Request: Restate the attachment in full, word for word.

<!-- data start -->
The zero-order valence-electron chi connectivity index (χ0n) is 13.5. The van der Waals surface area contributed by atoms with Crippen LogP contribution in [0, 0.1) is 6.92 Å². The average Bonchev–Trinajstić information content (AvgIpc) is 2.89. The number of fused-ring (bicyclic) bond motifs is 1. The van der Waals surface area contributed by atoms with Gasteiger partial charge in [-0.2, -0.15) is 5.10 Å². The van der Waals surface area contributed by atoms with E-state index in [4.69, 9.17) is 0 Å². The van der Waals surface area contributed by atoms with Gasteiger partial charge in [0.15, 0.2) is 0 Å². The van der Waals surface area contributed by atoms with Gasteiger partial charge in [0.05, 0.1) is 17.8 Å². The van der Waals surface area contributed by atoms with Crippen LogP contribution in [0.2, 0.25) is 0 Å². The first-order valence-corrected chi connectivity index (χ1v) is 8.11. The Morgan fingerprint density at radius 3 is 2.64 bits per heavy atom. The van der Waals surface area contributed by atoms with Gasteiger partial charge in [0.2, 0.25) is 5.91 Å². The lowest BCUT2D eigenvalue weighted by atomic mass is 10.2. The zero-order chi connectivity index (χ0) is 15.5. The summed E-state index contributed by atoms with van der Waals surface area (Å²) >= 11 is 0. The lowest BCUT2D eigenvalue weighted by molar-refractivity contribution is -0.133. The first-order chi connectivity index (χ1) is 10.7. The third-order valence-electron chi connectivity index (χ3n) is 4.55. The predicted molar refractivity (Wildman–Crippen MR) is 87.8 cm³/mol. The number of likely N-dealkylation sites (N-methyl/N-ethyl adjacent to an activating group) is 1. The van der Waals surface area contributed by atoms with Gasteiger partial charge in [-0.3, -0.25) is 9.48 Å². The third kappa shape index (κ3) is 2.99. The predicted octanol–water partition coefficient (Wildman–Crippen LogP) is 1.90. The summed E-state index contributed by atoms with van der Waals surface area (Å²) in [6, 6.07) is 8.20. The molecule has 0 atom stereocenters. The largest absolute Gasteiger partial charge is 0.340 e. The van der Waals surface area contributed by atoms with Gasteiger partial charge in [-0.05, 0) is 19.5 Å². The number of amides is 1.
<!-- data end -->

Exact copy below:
The zero-order valence-electron chi connectivity index (χ0n) is 13.5. The van der Waals surface area contributed by atoms with Crippen LogP contribution in [0, 0.1) is 6.92 Å². The average Bonchev–Trinajstić information content (AvgIpc) is 2.89. The number of fused-ring (bicyclic) bond motifs is 1. The van der Waals surface area contributed by atoms with Gasteiger partial charge in [-0.2, -0.15) is 5.10 Å². The van der Waals surface area contributed by atoms with E-state index in [4.69, 9.17) is 0 Å². The van der Waals surface area contributed by atoms with Gasteiger partial charge in [0.15, 0.2) is 0 Å². The van der Waals surface area contributed by atoms with Gasteiger partial charge in [0.05, 0.1) is 17.8 Å². The van der Waals surface area contributed by atoms with Crippen LogP contribution in [0.2, 0.25) is 0 Å². The first-order valence-corrected chi connectivity index (χ1v) is 8.11. The Morgan fingerprint density at radius 3 is 2.64 bits per heavy atom. The van der Waals surface area contributed by atoms with Gasteiger partial charge in [0.2, 0.25) is 5.91 Å². The lowest BCUT2D eigenvalue weighted by atomic mass is 10.2. The zero-order chi connectivity index (χ0) is 15.5. The summed E-state index contributed by atoms with van der Waals surface area (Å²) >= 11 is 0. The lowest BCUT2D eigenvalue weighted by molar-refractivity contribution is -0.133. The first-order chi connectivity index (χ1) is 10.7. The third-order valence-electron chi connectivity index (χ3n) is 4.55. The predicted molar refractivity (Wildman–Crippen MR) is 87.8 cm³/mol. The number of likely N-dealkylation sites (N-methyl/N-ethyl adjacent to an activating group) is 1. The van der Waals surface area contributed by atoms with Gasteiger partial charge in [-0.3, -0.25) is 9.48 Å². The third kappa shape index (κ3) is 2.99. The predicted octanol–water partition coefficient (Wildman–Crippen LogP) is 1.90. The summed E-state index contributed by atoms with van der Waals surface area (Å²) in [6, 6.07) is 8.20. The molecule has 0 atom stereocenters. The largest absolute Gasteiger partial charge is 0.340 e. The van der Waals surface area contributed by atoms with Gasteiger partial charge in [-0.05, 0) is 19.5 Å². The number of amides is 1.